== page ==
Among the major cuts made during Saturday's special sesson:

51 million from universities and colleges, $50 million from K-12 education, $48 million from the Department of Corrections and millions more from social service programs including the Basic Health Plan, a subsidized insurance program for the working poor; and Disability Lifeline, a temporary safety net for people unable to work because of mental or physical disabilities.

All that, and there's still a lot more cutting that will need to be done—both now and in January when the regular session of the legislature convenes.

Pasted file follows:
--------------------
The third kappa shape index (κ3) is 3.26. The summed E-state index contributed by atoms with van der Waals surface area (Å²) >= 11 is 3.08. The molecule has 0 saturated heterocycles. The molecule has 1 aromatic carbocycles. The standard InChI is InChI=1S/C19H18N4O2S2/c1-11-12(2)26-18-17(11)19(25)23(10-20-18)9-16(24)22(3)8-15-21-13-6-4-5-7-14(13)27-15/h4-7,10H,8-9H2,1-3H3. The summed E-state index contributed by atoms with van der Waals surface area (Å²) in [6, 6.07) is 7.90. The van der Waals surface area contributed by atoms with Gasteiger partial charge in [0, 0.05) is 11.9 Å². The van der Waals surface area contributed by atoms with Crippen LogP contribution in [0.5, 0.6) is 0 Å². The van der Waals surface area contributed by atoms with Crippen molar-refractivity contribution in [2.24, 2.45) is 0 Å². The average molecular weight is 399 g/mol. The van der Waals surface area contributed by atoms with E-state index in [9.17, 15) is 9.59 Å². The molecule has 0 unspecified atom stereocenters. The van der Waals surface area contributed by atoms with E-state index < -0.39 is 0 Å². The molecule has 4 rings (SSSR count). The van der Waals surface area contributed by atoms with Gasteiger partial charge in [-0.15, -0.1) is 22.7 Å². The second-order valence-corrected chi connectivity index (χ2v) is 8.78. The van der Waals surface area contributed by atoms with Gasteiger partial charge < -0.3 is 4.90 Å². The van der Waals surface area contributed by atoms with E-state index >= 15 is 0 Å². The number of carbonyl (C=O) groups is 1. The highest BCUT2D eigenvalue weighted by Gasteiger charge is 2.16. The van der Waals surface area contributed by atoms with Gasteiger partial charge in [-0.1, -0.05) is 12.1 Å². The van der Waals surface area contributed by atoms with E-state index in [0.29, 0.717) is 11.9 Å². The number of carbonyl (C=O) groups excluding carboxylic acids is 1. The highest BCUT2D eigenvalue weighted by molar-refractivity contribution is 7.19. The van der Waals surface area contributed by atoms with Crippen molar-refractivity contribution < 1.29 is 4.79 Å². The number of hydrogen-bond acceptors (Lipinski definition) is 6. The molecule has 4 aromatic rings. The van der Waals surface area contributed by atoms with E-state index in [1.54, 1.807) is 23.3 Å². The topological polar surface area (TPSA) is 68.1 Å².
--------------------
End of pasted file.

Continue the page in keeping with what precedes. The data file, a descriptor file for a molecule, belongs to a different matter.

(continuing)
Advocates for Washingtonians who rely on the state's social safety net are predicting dire consequences. Rebecca Kavoussi, of the Community Health Network of Washington, said of Saturday's cuts:

Will people lose their ability to work? Yes. Will these cuts lead to new, higher costs? Yes. Will people die? Yes.